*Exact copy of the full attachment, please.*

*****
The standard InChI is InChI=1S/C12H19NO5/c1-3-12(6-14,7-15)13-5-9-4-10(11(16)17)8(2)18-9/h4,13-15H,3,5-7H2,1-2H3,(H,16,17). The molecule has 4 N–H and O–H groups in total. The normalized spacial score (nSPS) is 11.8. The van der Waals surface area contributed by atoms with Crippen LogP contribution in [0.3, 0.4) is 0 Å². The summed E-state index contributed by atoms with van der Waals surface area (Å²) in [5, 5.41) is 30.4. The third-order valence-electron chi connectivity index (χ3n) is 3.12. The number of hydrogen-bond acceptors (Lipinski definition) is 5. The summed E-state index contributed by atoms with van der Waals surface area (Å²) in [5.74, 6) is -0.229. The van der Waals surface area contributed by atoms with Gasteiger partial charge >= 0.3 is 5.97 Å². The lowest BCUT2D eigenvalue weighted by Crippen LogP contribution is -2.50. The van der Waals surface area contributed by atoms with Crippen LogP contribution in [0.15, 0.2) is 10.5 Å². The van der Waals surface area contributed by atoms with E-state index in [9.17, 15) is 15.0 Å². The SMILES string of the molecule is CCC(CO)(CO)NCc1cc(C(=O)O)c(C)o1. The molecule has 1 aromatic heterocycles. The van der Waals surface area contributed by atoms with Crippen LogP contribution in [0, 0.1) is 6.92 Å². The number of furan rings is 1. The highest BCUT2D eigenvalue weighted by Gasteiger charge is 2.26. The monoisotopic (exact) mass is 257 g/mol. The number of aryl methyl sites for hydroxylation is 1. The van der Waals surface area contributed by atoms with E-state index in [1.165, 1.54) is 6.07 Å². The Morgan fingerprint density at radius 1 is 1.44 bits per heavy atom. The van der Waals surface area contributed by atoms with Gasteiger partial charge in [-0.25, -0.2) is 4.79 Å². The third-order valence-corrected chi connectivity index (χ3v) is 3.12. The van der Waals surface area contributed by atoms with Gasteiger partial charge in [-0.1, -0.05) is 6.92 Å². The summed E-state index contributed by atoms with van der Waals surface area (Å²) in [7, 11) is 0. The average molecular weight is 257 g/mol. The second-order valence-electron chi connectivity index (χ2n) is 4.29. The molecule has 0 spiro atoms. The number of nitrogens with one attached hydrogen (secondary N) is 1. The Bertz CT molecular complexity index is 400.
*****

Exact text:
The standard InChI is InChI=1S/C12H19NO5/c1-3-12(6-14,7-15)13-5-9-4-10(11(16)17)8(2)18-9/h4,13-15H,3,5-7H2,1-2H3,(H,16,17). The molecule has 4 N–H and O–H groups in total. The normalized spacial score (nSPS) is 11.8. The van der Waals surface area contributed by atoms with Crippen LogP contribution in [0.3, 0.4) is 0 Å². The summed E-state index contributed by atoms with van der Waals surface area (Å²) in [5, 5.41) is 30.4. The third-order valence-electron chi connectivity index (χ3n) is 3.12. The number of hydrogen-bond acceptors (Lipinski definition) is 5. The summed E-state index contributed by atoms with van der Waals surface area (Å²) in [5.74, 6) is -0.229. The van der Waals surface area contributed by atoms with Gasteiger partial charge >= 0.3 is 5.97 Å². The lowest BCUT2D eigenvalue weighted by Crippen LogP contribution is -2.50. The van der Waals surface area contributed by atoms with Crippen LogP contribution in [0.15, 0.2) is 10.5 Å². The van der Waals surface area contributed by atoms with E-state index in [9.17, 15) is 15.0 Å². The SMILES string of the molecule is CCC(CO)(CO)NCc1cc(C(=O)O)c(C)o1. The molecule has 1 aromatic heterocycles. The van der Waals surface area contributed by atoms with Crippen LogP contribution in [0, 0.1) is 6.92 Å². The number of furan rings is 1. The highest BCUT2D eigenvalue weighted by Gasteiger charge is 2.26. The monoisotopic (exact) mass is 257 g/mol. The number of aryl methyl sites for hydroxylation is 1. The van der Waals surface area contributed by atoms with E-state index in [1.165, 1.54) is 6.07 Å². The Morgan fingerprint density at radius 1 is 1.44 bits per heavy atom. The van der Waals surface area contributed by atoms with Gasteiger partial charge in [-0.25, -0.2) is 4.79 Å². The third-order valence-corrected chi connectivity index (χ3v) is 3.12. The van der Waals surface area contributed by atoms with Gasteiger partial charge in [-0.1, -0.05) is 6.92 Å². The summed E-state index contributed by atoms with van der Waals surface area (Å²) in [7, 11) is 0. The average molecular weight is 257 g/mol. The second-order valence-electron chi connectivity index (χ2n) is 4.29. The molecule has 0 spiro atoms. The number of nitrogens with one attached hydrogen (secondary N) is 1. The Bertz CT molecular complexity index is 400.